The last type of human lice, pubic lice or Pediculosis pubis, are commonly referred to as crabs since they look like crabs under a microscope. They are the smallest type of lice and reside on the hair in the pubic area. They are transmitted via direct contact during sexual activity.

How to tell if you have lice
It is first important to note that preschool and elementary school children are at the highest risk of getting head lice. This is due to the fact that children tend to play closely with one another. As a result, families with school-aged children as well as those who work in close proximity with children are also at a higher risk. Lice are easily transmitted and can be spread if precautions are not taken. This means that anyone can get lice, regardless of risk factor.

Lice are not associated with poor personal hygiene. It is a common misconception that those who skip showering or other hygiene-related steps are at a greater risk of lice. In fact, lice prefer clean hair, as it makes it easier for them to lay their eggs.

Regardless of the type of lice infestation, the symptoms are generally the same. The main symptom is itchiness, which is caused by the bites from lice. Additionally, you may have the sensation that something is crawling around the infected area. Lastly, sores and scabs are also common as a result of both bites and scratching.

Lice in Jordan
Data on lice in Jordan is quite limited and varying. One study found that 13.4 percent of Jordanian elementary school-aged children were infested with head lice, while a later study found that 26.6 percent were infested. Although the two studies varied on school-aged prevalence of head lice, one finding was consistent: girls were significantly more likely to be infested with head lice than boys. This is likely due to a difference in playing patterns, and the fact that girls are more likely to touch each other’s hair.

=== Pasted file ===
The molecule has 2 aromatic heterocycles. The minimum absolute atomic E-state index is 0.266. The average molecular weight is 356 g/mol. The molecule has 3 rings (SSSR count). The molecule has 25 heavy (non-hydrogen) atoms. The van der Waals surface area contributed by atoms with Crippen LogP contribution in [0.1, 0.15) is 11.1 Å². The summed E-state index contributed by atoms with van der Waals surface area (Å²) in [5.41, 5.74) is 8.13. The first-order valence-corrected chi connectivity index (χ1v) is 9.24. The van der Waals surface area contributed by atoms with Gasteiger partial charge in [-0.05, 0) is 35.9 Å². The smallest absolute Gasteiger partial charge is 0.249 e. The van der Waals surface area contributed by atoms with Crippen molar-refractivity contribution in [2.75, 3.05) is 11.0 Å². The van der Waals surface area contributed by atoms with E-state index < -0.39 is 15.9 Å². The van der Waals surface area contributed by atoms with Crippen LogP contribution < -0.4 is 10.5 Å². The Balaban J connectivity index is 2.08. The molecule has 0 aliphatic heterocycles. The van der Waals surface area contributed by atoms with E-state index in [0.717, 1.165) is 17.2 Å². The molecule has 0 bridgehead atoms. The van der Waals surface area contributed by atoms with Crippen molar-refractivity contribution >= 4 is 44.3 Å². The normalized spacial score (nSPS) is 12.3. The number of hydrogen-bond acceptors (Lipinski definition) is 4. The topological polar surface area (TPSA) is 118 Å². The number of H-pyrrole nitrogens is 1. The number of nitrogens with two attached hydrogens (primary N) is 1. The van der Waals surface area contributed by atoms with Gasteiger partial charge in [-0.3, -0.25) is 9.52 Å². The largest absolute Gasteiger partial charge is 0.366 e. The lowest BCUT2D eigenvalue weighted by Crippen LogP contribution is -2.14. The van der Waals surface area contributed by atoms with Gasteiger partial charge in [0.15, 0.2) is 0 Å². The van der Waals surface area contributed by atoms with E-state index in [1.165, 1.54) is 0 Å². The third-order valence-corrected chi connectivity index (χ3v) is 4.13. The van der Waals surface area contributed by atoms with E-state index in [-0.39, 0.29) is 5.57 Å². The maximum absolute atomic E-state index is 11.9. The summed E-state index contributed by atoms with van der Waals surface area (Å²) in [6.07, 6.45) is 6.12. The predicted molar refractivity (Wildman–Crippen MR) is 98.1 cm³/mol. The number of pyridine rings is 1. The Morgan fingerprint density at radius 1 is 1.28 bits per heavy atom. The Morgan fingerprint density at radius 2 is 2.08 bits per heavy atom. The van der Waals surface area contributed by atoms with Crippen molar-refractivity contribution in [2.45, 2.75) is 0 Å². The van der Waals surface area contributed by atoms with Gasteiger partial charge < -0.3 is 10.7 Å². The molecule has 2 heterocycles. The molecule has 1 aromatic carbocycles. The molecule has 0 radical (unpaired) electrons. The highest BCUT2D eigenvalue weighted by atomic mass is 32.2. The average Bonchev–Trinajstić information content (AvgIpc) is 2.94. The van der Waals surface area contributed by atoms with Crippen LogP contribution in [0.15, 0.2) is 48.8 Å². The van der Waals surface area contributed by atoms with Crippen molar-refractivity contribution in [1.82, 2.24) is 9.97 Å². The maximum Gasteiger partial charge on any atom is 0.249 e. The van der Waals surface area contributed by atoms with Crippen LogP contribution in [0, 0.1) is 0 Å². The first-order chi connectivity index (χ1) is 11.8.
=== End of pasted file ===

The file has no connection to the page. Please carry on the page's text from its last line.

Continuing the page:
In Jordan, unfortunately, studies have shown that parents have limited knowledge about head lice. The vast majority of Jordanian parents whose children had head lice reported feeling ashamed after learning their child was infested, and most said they felt too embarrassed to seek help from a healthcare provider. A study also showed that the most common home remedy was applying kerosene to the scalp, at 61 percent — an unadvisable treatment option. However, the government does implement an awareness campaign on the treatment and prevention of head lice.

Treatment and prevention
There are many ways to treat a lice infestation, all of them revolving around killing the lice and eggs as well as treating contaminated areas and clothing. The US CDC does not recommend any natural or alternative products. Similarly, home remedies are generally not effective. Kerosene and other flammable liquids should never be used on the scalp. Mayonnaise is another common home remedy and, although it may suffocate adult lice, it does not remove the eggs.

The most effective treatment is medical shampoo that kills the lice. Additionally, there are special combs that can carefully remove the eggs from the hair shaft. It is also important to clean the home or any other area where hairs might have fallen. Clothing and bedding should be machine washed in hot water. There is no product or method that can completely ensure that lice will not spread; the best means of prevention is to avoid head-to-head contact, and not to share personal items.